Somalia Case Study

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There has been much written about the problems facing Somalia. Most sources point to three different areas of analysis. The most referenced source is the prevalence of clansmen-ship in Somalia. Second, many sources also describe how the lack of a central government has prevented the citizens from breaking out of their cycles of aggression. Lastly, sources also explain how interference from international actors have prevented development within the state. Clans: The first issue it list is the prevalence of clan allegiance over allegiance to the government. Many authors state that because there is no national government that can command the allegiance of its citizens, the people of Somalia have looked to clans as a form of government. The history…show more content…
Warlords are instrumental in invoking loyalty to raise or lower the level of identity from clan to subclan and sub-subclan and back again depending on what is most convenient. Different clan identities are used as a tool to mobilize clan members when in conflict, and cleavages are drawn upon to wage war. In this way, clan and subclan differences can be a force for division and fragmentation, particularly when manipulated for political purposes.” (World Bank, 2005) They also explain that authority figures also use peoples drive to see their clan be maintained to turn clans into unwitting personal armies. “In the name of clan protection, identities are politicized to mobilize clan members and wage war, thus seriously damaging inter- and intra- clan structures.” (World Bank, 2005) Even when clans are not fighting each other, there is frequent fighting within the clans themselves because there is no overarching rule of law to prevent such acts. The report directly blames the collapse of the central government for this…show more content…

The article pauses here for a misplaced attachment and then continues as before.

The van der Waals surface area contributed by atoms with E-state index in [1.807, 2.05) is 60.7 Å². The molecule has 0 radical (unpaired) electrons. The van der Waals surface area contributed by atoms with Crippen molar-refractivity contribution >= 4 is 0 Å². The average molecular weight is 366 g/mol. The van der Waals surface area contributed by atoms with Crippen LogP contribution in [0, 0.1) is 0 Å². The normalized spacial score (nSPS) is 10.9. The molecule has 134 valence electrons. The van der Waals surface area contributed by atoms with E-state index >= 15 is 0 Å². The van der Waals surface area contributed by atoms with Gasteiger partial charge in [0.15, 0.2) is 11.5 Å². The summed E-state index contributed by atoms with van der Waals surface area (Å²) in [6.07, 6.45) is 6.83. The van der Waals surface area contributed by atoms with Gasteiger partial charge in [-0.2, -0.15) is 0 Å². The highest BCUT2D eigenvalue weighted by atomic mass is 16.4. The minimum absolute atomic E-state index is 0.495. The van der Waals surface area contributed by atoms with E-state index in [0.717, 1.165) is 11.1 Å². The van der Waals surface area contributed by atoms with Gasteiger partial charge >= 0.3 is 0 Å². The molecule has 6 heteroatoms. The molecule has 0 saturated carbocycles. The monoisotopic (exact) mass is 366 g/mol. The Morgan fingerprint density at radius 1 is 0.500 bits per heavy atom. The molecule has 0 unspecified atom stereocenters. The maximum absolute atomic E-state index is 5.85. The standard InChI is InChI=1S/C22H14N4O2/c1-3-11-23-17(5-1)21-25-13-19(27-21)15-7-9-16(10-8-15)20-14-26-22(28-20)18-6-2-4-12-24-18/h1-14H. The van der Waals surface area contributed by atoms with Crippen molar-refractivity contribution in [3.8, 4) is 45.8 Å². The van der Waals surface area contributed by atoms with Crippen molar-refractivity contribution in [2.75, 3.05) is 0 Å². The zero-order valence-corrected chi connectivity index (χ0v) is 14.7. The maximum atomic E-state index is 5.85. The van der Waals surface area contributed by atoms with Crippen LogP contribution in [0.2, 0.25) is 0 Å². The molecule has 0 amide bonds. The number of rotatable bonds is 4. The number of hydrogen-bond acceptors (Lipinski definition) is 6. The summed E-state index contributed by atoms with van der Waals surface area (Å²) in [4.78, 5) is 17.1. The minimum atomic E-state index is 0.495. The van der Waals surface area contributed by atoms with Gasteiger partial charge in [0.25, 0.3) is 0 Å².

Once the idea of clans has been adopted in an area it is very difficult to end without serious intervention. “As regime durability becomes uncertain, clans strip assets faster, and the regime and state become weaker still.” (Collins Kathleen. 2004) This means that as state resources are sucked away by clans the states themselves become weaker. As states become weaker it is easier and more necessary for politicians to siphon even more resources away from the state. This only serves to only further weaken the state. This cycle can be solved by wealthy state sponsors who are willing to refill the coffers of the state so it can continue to provide the services that its citizens need. This is one of the few ways to effectively end the cycle of clan dominance in areas where clans are already entrenched. (Collins Kathleen.

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